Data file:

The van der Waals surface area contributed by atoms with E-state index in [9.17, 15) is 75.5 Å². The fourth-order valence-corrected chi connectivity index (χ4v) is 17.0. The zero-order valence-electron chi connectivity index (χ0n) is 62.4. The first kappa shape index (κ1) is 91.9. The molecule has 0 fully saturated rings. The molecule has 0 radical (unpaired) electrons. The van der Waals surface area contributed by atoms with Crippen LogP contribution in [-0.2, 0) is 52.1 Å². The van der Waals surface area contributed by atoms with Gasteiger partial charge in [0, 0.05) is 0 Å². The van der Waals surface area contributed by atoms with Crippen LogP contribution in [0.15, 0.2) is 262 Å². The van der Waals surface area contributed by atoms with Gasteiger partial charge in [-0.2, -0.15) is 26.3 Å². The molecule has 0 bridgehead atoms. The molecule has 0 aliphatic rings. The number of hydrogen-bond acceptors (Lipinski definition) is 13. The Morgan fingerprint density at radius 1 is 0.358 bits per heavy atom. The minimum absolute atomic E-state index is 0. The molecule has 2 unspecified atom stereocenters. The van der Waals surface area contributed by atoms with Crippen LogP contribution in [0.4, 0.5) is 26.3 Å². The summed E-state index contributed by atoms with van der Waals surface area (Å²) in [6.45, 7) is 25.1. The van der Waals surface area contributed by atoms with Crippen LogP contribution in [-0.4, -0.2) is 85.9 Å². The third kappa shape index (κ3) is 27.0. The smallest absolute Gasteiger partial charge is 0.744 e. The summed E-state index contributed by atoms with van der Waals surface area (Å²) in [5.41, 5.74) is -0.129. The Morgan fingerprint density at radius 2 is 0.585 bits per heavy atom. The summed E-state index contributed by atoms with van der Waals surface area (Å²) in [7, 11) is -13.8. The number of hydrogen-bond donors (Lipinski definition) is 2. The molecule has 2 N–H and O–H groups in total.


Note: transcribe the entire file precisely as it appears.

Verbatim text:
The van der Waals surface area contributed by atoms with E-state index in [9.17, 15) is 75.5 Å². The fourth-order valence-corrected chi connectivity index (χ4v) is 17.0. The zero-order valence-electron chi connectivity index (χ0n) is 62.4. The first kappa shape index (κ1) is 91.9. The molecule has 0 fully saturated rings. The molecule has 0 radical (unpaired) electrons. The van der Waals surface area contributed by atoms with Crippen LogP contribution in [-0.2, 0) is 52.1 Å². The van der Waals surface area contributed by atoms with Gasteiger partial charge in [0, 0.05) is 0 Å². The van der Waals surface area contributed by atoms with Crippen LogP contribution in [0.15, 0.2) is 262 Å². The van der Waals surface area contributed by atoms with Gasteiger partial charge in [-0.2, -0.15) is 26.3 Å². The molecule has 0 bridgehead atoms. The molecule has 0 aliphatic rings. The number of hydrogen-bond acceptors (Lipinski definition) is 13. The Morgan fingerprint density at radius 1 is 0.358 bits per heavy atom. The minimum absolute atomic E-state index is 0. The molecule has 2 unspecified atom stereocenters. The van der Waals surface area contributed by atoms with Crippen LogP contribution in [0.4, 0.5) is 26.3 Å². The summed E-state index contributed by atoms with van der Waals surface area (Å²) in [6.45, 7) is 25.1. The van der Waals surface area contributed by atoms with Crippen LogP contribution in [-0.4, -0.2) is 85.9 Å². The third kappa shape index (κ3) is 27.0. The smallest absolute Gasteiger partial charge is 0.744 e. The summed E-state index contributed by atoms with van der Waals surface area (Å²) in [5.41, 5.74) is -0.129. The Morgan fingerprint density at radius 2 is 0.585 bits per heavy atom. The summed E-state index contributed by atoms with van der Waals surface area (Å²) in [7, 11) is -13.8. The number of hydrogen-bond donors (Lipinski definition) is 2. The molecule has 2 N–H and O–H groups in total.